4K resolution, also called 4K, refers to a display device or content having horizontal resolution on the order of 4,000 pixels. Several 4K resolutions exist in the fields of digital television and digital cinematography. In the movie projection industry, Digital Cinema Initiatives (DCI) is the dominant 4K standard.
A 4K resolution, as defined by Digital Cinema Initiatives, is 4096 x 2160 pixels (256:135, approximately a 1.9:1 aspect ratio). This standard is widely respected by the film industry along with all other DCI standards.
DCI 4K should not be confused with ultra-high-definition television (UHDTV) AKA "UHD-1", which has a resolution of 3840 x 2160 (16:9, or approximately a 1.78:1 aspect ratio). Many manufacturers may advertise their products as UHD 4K, or simply 4K, when the term 4K is traditionally reserved for the cinematic, DCI resolution. This often causes great confusion among consumers.
The use of width to characterize the overall resolution marks a switch from the previous generation, high definition television, which categorized media according to the vertical dimension instead, such as 720p or 1080p. Under the previous convention, a 4K UHDTV would be equivalent to 2160p.
YouTube and the television industry have adopted Ultra HD 1 [UHD-1] as its 4K standard and "UHD-2" for NHK/BBC R&D's 7680x4320 pixels UHDTV 2 with their basic parameter set is defined by the ITU BT.2020 standard.  As of 2014[update], 4K content from major television networks remains limited. On April 11, 2013, Bulb TV created by Canadian serial entrepreneur Evan Kosiner became the first broadcaster to provide a 4K linear channel and VOD content to cable and satellite companies in North America. The channel is licensed by the Canadian Radio-Television and Telecommunications Commission to provide educational content. However, 4K content is becoming more widely available online including on YouTube, Netflix and Amazon. As of 2015[update], some UHDTV models were available to general consumers in the range of US$400.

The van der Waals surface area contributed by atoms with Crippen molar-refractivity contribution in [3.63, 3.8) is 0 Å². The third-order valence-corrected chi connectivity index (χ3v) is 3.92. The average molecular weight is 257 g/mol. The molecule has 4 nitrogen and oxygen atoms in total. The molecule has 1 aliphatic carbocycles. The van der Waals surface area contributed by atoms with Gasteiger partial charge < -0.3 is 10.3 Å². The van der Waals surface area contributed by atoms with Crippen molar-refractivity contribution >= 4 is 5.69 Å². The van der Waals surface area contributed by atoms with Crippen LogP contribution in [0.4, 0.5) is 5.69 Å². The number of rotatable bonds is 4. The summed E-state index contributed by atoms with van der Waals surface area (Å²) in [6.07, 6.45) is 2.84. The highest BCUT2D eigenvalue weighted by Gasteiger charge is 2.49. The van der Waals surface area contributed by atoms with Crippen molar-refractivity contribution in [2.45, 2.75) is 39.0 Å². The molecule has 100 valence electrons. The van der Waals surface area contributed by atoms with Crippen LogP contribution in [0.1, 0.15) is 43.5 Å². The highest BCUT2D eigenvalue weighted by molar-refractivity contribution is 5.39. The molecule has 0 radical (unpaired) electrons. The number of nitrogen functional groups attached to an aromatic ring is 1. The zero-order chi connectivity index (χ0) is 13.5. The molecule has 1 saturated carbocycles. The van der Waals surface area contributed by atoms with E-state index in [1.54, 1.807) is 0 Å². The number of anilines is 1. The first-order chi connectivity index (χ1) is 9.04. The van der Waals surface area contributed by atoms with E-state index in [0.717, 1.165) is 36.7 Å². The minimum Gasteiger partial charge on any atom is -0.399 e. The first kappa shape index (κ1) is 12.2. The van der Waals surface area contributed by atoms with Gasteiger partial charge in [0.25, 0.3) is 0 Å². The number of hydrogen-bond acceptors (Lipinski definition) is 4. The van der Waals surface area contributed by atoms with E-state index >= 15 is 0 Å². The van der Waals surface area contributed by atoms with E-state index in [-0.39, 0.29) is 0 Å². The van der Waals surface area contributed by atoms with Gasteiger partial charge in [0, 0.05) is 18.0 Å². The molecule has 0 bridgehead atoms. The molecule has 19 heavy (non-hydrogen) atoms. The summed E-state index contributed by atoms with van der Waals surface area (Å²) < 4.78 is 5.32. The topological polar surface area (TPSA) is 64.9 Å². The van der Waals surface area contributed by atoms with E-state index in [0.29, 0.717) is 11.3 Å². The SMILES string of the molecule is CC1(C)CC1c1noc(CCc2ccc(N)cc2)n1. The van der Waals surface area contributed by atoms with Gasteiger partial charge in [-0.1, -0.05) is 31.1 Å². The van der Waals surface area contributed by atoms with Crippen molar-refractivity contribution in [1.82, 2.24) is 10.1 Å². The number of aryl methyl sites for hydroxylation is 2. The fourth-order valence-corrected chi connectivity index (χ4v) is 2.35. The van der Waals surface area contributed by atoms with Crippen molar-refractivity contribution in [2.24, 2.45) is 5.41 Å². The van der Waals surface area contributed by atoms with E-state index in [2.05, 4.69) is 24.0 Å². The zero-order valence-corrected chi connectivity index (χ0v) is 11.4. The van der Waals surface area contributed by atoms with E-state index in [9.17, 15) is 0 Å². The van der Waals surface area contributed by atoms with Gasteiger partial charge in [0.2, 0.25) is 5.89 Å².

The first commercially available 4K camera for cinematographic purposes was the Dalsa Origin, released in 2003. YouTube began supporting 4K for video uploads in 2010. Users could view 4K video by selecting "Original" from the quality settings until December 2013, when the 2160p option appeared in the quality menu. In November 2013, YouTube started to use the VP9 video compression standard, saying that it was more suitable for 4K than High Efficiency Video Coding (HEVC); VP9 is being developed by Google, which owns YouTube.
In February 2014, HIGH TV (High 4K) launched the first Ultra HD, 24/7 General Entertainment TV Channel available worldwide. The channel was the first of its kind and featured a unique mix of Entertainment, Lifestyle, Extreme Sport, Movies and everything in Ultra HD Quality, with 200 hours of New Content each year. The High 4K Team already distributes the channel to Pay TV Operators, IPTV, Mobile, Web TV, etc, as well as distributing 4K content worldwide.
Sony is one of the leading studios promoting UHDTV content, as of 2013[update] offering a little over 70 movie and television titles via digital download to a specialized player that stores and decodes the video. The large files (~40GB), distributed through consumer broadband connections, raise concerns about data caps.
In 2014, Netflix began streaming House of Cards, Breaking Bad and "some nature documentaries" at 4K to compatible televisions with an HEVC decoder. Most 4K televisions sold in 2013 did not natively support HEVC, with most major manufacturers announcing support in 2014. Amazon Studios began shooting their full-length original series and new pilots with 4K resolution in 2014.